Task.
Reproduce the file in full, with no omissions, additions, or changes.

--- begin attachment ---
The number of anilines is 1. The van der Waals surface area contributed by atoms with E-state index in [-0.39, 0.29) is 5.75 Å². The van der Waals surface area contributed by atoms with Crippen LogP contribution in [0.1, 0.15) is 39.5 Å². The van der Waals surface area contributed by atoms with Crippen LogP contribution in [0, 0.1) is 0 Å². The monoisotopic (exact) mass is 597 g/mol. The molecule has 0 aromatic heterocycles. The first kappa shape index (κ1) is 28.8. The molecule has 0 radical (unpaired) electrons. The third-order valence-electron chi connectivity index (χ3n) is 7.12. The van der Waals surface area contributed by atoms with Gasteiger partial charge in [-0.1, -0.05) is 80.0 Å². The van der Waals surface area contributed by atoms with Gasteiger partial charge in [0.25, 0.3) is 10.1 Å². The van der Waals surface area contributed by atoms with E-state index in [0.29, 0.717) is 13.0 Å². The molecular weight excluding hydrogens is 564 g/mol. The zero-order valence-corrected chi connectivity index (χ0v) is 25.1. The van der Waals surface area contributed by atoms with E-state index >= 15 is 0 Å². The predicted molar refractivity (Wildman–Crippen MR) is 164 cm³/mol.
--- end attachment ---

The number of anilines is 1. The van der Waals surface area contributed by atoms with E-state index in [-0.39, 0.29) is 5.75 Å². The van der Waals surface area contributed by atoms with Crippen LogP contribution in [0.1, 0.15) is 39.5 Å². The van der Waals surface area contributed by atoms with Crippen LogP contribution in [0, 0.1) is 0 Å². The monoisotopic (exact) mass is 597 g/mol. The molecule has 0 aromatic heterocycles. The first kappa shape index (κ1) is 28.8. The molecule has 0 radical (unpaired) electrons. The third-order valence-electron chi connectivity index (χ3n) is 7.12. The van der Waals surface area contributed by atoms with Gasteiger partial charge in [-0.1, -0.05) is 80.0 Å². The van der Waals surface area contributed by atoms with Gasteiger partial charge in [0.25, 0.3) is 10.1 Å². The van der Waals surface area contributed by atoms with E-state index in [0.29, 0.717) is 13.0 Å². The molecular weight excluding hydrogens is 564 g/mol. The zero-order valence-corrected chi connectivity index (χ0v) is 25.1. The van der Waals surface area contributed by atoms with E-state index >= 15 is 0 Å². The predicted molar refractivity (Wildman–Crippen MR) is 164 cm³/mol.